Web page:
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Content archived on 2024-06-18

Mechanisms of immune surveillance of senescent cells

Final Report Summary - SENESCENCE CLEARANCE (Mechanisms of immune surveillance of senescent cells)

Cellular senescence is a stable form of proliferative arrest that acts as a potent barrier to cancer development and may contribute to various age-related pathologies. The senescence program is controlled by interplay between the Rb and p53 tumor suppressor networks, and DNA damage response. Senescent cells typically display a characteristic transcriptional profile involving downregulation of growth promoting genes, upregulation of cell cycle inhibitors, and changes in the expression of secreted molecules involved in extracellular matrix production and immune surveillance. Although senescent cells can remain viable in culture indefinitely, their fate in tissue is not well characterized. On one hand, benign melanocytic nevi (moles) are highly enriched for senescent cells yet can exist in skin throughout a lifetime, implying that senescent cells can be stably incorporated into tissue. On the other hand, liver carcinoma cells induced to undergo senescence in vivo can be cleared by components of the innate immune system leading to tumor regression. Therefore, senescent cells can turn over in vivo. It is conceivable that senescent cells derived from different cell population e.g. epithelial cells vs. mesenchymal cells present different properties contributing to their differential recognition by the immune system. From the other side decline in the immune function associated with age or diseases of the immune system can contribute to accumulation of senescent cells. Therefore it is important to understand how senescent cells are eliminated from tissues.
The presence of senescent cells in tissues might affect the microenvironment by secretion of cytokines and chemokines as well as direct interaction with the immune cells to modulate disease progression and tissue repair. Indeed, in groundbreaking studies we have demonstrated that the clearance of senescent cells by the innate immune system plays a role in tumour regression following p53 reactivation and establishment of senescence in liver carcinomas in situ. Moreover, in liver fibrosis, the precursor pathology for cirrhosis, I have shown that the main fibrogenic cell type in the liver, activated hepatic stellate cells, become senescent and are cleared by the NK cells thus limiting fibrosis progression and facilitating its reversion. Similar mechanisms were also shown to contribute to the outcome of chemotherapy for certain malignancies. The mechanisms whereby immune cells recognize and clear senescent cells are not understood. We aim to identify molecular players that enable NK cells and macrophages to target senescent cells.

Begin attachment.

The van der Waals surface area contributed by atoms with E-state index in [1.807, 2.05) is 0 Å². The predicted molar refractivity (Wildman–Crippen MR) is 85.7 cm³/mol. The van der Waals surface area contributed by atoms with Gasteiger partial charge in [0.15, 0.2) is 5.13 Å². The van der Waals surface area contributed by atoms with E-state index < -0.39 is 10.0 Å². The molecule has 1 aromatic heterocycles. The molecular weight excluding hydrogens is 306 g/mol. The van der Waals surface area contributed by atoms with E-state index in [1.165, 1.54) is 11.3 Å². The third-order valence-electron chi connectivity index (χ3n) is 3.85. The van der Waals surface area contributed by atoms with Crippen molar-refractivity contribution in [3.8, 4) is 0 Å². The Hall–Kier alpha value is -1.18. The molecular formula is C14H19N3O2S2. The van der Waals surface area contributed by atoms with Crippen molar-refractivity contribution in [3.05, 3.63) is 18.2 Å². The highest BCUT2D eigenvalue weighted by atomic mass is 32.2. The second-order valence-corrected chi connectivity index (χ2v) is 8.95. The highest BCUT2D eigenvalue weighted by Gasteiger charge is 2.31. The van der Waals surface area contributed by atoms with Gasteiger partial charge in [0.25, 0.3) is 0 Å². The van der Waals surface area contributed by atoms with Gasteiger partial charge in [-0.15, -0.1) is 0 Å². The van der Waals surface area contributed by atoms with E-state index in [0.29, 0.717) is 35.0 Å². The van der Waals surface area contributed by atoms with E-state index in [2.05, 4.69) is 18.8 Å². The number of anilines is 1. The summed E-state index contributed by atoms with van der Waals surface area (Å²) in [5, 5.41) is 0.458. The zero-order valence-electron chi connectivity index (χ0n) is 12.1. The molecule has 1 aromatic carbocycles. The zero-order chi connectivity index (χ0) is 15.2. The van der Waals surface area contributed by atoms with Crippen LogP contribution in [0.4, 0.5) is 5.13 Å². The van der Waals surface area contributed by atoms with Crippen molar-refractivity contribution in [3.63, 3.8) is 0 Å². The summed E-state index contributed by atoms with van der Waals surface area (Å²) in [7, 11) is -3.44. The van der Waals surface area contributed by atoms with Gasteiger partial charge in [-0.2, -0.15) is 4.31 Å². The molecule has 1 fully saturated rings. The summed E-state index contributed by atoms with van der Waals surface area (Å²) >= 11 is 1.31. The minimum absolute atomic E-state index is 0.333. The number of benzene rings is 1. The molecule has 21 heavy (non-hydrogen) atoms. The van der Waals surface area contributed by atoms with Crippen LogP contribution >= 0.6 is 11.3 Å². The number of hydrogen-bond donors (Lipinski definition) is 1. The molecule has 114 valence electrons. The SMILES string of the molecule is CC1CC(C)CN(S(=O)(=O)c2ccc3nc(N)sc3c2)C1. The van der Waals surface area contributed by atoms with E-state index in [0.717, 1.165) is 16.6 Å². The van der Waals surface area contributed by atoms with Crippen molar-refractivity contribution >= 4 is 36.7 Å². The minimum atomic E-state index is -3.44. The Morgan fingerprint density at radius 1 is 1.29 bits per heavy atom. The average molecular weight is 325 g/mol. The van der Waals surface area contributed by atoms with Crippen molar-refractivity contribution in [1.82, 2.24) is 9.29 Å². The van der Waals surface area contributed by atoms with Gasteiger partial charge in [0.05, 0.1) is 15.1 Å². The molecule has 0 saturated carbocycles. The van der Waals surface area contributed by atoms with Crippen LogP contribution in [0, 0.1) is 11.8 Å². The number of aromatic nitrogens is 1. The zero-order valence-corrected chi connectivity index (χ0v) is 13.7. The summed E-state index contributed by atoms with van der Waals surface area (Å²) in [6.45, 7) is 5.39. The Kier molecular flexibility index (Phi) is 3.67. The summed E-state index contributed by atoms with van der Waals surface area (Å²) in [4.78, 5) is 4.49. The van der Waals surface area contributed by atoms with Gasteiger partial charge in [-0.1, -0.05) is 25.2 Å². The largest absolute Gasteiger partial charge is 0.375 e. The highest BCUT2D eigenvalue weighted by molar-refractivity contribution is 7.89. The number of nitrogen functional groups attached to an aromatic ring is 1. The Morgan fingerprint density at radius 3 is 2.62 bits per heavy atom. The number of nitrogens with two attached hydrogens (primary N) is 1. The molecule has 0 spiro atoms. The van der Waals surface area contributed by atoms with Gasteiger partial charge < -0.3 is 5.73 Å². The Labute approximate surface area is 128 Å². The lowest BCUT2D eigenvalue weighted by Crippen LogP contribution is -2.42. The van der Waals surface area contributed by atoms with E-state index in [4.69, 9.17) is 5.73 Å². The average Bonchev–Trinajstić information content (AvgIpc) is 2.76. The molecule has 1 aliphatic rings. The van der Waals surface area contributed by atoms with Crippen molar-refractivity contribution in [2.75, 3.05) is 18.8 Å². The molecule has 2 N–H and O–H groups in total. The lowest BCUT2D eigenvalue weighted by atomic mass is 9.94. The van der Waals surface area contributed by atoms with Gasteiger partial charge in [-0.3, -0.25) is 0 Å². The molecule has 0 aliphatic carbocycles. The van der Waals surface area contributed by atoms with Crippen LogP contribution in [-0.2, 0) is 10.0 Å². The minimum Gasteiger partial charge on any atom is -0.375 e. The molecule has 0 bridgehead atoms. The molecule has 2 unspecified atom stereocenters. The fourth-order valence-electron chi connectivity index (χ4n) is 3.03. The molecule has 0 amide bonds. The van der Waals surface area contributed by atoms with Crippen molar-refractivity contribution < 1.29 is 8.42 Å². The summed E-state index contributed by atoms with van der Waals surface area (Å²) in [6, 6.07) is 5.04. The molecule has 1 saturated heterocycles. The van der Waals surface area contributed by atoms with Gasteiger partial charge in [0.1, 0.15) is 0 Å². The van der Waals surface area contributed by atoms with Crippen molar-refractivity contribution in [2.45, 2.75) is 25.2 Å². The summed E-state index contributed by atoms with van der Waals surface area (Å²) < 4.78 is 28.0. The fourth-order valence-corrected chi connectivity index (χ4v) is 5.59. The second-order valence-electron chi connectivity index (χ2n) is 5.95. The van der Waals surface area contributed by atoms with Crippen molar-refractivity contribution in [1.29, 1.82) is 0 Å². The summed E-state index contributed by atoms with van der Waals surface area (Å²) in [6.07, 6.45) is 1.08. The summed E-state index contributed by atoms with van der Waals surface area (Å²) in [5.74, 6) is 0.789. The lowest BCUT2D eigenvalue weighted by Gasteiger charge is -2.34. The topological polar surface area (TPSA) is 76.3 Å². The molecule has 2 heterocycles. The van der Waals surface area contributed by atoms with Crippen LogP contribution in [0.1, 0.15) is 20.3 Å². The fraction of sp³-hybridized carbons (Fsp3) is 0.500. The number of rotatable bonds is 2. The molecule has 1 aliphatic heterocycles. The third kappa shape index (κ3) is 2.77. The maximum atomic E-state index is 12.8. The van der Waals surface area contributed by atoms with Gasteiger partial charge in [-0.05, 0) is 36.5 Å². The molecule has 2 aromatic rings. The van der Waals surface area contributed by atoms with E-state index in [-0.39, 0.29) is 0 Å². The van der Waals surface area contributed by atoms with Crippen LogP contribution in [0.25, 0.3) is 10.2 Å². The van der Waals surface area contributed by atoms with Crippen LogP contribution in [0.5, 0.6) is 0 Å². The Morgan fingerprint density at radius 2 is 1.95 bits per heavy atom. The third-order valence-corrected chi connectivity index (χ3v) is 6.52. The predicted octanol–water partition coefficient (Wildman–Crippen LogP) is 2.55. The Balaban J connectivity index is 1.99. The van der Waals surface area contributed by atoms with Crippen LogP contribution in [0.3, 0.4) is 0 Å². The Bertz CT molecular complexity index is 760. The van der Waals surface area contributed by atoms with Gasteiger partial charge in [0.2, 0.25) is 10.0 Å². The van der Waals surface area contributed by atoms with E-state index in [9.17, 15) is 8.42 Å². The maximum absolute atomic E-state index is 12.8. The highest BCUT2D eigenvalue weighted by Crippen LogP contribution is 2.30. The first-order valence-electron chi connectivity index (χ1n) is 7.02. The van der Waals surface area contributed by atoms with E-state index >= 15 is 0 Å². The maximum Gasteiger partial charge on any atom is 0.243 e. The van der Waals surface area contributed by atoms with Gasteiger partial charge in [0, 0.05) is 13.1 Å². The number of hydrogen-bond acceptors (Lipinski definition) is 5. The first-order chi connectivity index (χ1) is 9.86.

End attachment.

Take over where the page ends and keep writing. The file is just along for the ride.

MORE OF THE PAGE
NK cells recognize their target cells using activating and inhibitory receptors. In this work we identified ligands for the NK cell activating receptor that are upregulated on senescent cells. We show that these ligands and their receptor are important for the recognition of senescent cells by NK cells. We also verified our findings in vivo using a knockout mice mouse model. We also studied the regulation of the expression of the ligands in senescent cells. Our results reveal mechanisms of the preferential recognition of senescent cell by NK cells in vitro and in vivo.
Following the recognition of senescent cells, NK cell eliminate senescent cells from tissues. NK cells use two mechanisms to eliminate their target cells: granule exocytosis and death receptor ligands. We show that granule exocytosis, but not death receptor-mediated apoptosis, is required for NK cell-mediated killing of senescent cells. This pathway bias is due to upregulation of the decoy death receptor, Dcr2, an established senescence marker that attenuates NK-mediated cell death. Accordingly, mice with defects in granule exocytosis accumulate senescent stellate cells and display more liver fibrosis in response to a fibrogenic agent. Our results thus provide new insights into the immune surveillance of senescent cells and reveal how granule exocytosis plays a protective role against liver fibrosis.
The interaction of senescent cells with the immune system is not limited to NK cells. We have studied the interaction of macrophages, another component of the innate immune system, with senescent cells. We have shown that senescent cells secrete variety of cytokines that attract macrophages and other immune cells. We have shown that macrophages can recognize and engulf senescent cells in the response to the signals from the senescent cells.
Our experiments shed light on a previously unappreciated mechanism of immune surveillance. This mechanism may limit tumorigenesis and help to restore tissue homeostasis following damage; in doing so it may suggest novel strategies for cancer prevention or tissue repair.